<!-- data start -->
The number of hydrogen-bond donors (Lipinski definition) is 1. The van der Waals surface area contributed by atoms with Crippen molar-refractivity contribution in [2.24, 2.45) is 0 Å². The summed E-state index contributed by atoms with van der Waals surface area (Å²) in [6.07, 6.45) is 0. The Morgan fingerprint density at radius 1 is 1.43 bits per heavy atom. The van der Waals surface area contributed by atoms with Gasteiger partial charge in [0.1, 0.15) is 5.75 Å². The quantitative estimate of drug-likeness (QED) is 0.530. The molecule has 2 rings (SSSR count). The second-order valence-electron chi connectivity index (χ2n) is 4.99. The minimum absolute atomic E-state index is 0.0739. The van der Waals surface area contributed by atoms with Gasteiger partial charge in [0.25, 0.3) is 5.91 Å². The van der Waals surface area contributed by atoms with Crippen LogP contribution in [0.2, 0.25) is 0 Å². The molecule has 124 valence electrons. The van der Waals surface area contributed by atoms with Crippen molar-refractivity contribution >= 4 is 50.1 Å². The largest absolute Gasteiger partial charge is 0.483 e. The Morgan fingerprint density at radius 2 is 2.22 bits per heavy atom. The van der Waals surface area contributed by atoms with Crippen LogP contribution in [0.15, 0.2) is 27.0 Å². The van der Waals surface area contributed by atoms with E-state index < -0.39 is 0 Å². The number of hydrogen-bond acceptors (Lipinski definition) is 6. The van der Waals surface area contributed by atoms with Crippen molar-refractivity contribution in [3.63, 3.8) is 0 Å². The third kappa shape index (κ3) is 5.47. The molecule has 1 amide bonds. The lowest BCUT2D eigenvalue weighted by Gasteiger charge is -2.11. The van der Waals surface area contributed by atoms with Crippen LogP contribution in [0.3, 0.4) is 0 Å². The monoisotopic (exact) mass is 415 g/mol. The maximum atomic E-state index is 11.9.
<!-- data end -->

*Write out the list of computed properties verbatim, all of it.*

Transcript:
The number of hydrogen-bond donors (Lipinski definition) is 1. The van der Waals surface area contributed by atoms with Crippen molar-refractivity contribution in [2.24, 2.45) is 0 Å². The summed E-state index contributed by atoms with van der Waals surface area (Å²) in [6.07, 6.45) is 0. The Morgan fingerprint density at radius 1 is 1.43 bits per heavy atom. The van der Waals surface area contributed by atoms with Gasteiger partial charge in [0.1, 0.15) is 5.75 Å². The quantitative estimate of drug-likeness (QED) is 0.530. The molecule has 2 rings (SSSR count). The second-order valence-electron chi connectivity index (χ2n) is 4.99. The minimum absolute atomic E-state index is 0.0739. The van der Waals surface area contributed by atoms with Gasteiger partial charge in [0.25, 0.3) is 5.91 Å². The van der Waals surface area contributed by atoms with Crippen LogP contribution in [0.2, 0.25) is 0 Å². The molecule has 124 valence electrons. The van der Waals surface area contributed by atoms with Crippen molar-refractivity contribution >= 4 is 50.1 Å². The largest absolute Gasteiger partial charge is 0.483 e. The Morgan fingerprint density at radius 2 is 2.22 bits per heavy atom. The van der Waals surface area contributed by atoms with Crippen LogP contribution in [0.15, 0.2) is 27.0 Å². The van der Waals surface area contributed by atoms with E-state index < -0.39 is 0 Å². The number of hydrogen-bond acceptors (Lipinski definition) is 6. The van der Waals surface area contributed by atoms with Crippen molar-refractivity contribution in [3.63, 3.8) is 0 Å². The third kappa shape index (κ3) is 5.47. The molecule has 1 amide bonds. The lowest BCUT2D eigenvalue weighted by Gasteiger charge is -2.11. The van der Waals surface area contributed by atoms with Crippen LogP contribution in [0.3, 0.4) is 0 Å². The monoisotopic (exact) mass is 415 g/mol. The maximum atomic E-state index is 11.9.